Sunday, March 28, 2010

Jacob, Michael, Chickens and Church

This post, for a change, is not going to be sad, for the most part. A week ago Saturday, Dianne and I drove out to the Mount Vernon area, 2 hours each way, to meet what we hoped would be her new family member at a Chihuahua rescue organization that had approved her for adoption. They had an "open house" for people to meet the doggies, but she was the only one who was approved. The weather was perfect and our hopes were high. There were about a dozen of the little critters separated into two collapsible cages. I waited in the car for a moment with Java while she got an initial look at them. She brought one over to the car for me to meet who I instantly recognized from his Petfinder page as Michael, a sweet 6-year-old tri-color long coat whose only flaw was that he had no teeth (since the previous owner either didn't or couldn't get him the attention he needed to prevent this). He captured both of us instantly, and I prayed that even if Dianne decided on another doggie, she would feel led to take little Michael as well.

Another little dog she looked forward to seeing was named Caleb at her suggestion; he was white, shorthaired, and less than two years old. She felt attracted to him, but he didn't seem to have the personality or the compatibility with Java that we would have preferred. Still, he was strongly in the running for her since she liked the idea of a younger dog who would be playful like Josh was. She visited with most of the other little dogs but seemed to be mainly torn between Caleb and Michael. As she stood with her back to the cage that contained mostly tan shorthaired Chi's, all or most of which we thought we had visited with, Dianne felt a swat on the back of her leg. She turned around and saw a little face looking up at her as if to say, "Hey, lady, what about me? Look at ME!" She asked, "Who is this?" and was told his name was Jack. The reason we had not remembered seeing his Petfinder profile was that he was marked as "No kids" since he had once bitten a child. The rep went on to explain it was a case where a woman who had kids (which the doggie had no incidents with) moved in with a boyfriend with kids, and one of the boyfriend's kids were harassing the little dog (to which we both thought, well, we would bite in that case too, and also, she should have kept the kids and dumped the boyfriend, ha). She picked up Jack and he seemed to lean into her. He was so sweet and gentle, and he also seemed to interact well with Java. So now, she was torn. She felt so drawn to both Jack and Michael. She had totally intended to adopt just one dog. But how could she leave one of them behind? She finally decided, to my delight, to adopt both. As she explained, she (we) had chosen Michael, but Jack had chosen her.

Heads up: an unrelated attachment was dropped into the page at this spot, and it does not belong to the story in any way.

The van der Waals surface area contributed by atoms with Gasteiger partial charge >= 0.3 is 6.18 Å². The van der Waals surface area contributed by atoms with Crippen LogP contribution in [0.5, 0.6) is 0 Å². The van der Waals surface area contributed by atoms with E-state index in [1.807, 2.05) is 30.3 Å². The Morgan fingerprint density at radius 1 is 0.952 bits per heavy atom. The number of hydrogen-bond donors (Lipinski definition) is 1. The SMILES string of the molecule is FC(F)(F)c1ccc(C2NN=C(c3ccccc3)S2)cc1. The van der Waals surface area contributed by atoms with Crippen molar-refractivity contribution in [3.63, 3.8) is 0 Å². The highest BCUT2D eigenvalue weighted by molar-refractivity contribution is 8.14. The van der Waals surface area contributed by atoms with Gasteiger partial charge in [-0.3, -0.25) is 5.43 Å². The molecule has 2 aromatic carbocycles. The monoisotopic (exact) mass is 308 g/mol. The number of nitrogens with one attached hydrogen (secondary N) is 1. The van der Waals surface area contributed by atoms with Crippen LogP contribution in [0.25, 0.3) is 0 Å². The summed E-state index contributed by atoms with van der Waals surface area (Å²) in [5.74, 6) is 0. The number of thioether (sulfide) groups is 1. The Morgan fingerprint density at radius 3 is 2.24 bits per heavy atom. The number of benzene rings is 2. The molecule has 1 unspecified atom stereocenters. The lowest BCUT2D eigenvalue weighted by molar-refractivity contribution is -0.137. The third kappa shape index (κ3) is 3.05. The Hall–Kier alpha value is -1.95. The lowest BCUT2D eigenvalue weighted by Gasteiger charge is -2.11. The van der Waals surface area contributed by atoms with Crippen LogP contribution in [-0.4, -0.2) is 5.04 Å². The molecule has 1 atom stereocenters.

We brought all three doggies back to her home and were alarmed that evening when Dianne first held both Jack (who she has renamed Jacob) and Michael - and Jacob, who weighs 6 pounds and is 20 months old, went after Michael, who only weighs 4 pounds and is 6 years old, besides not having teeth. Dianne gave Jacob a good talking to in which she emphasized this would NOT be tolerated and that she is the queen mother, while Java (who is age 12 and weighs 12 pounds) is queen, and the two boys are princes. Jacob looked up at her so earnestly as if he understood every word, and then he hung his little head. So this confirmed that he is not only very smart but that he wants to do the right thing. There have been no such problems since, though she still keeps Jacob in his crate at night while Michael and Java sleep on the bed with her, which I think is wise till everyone gets more acclimated. Both little boys are crate trained and Jacob is OK with sleeping in his crate.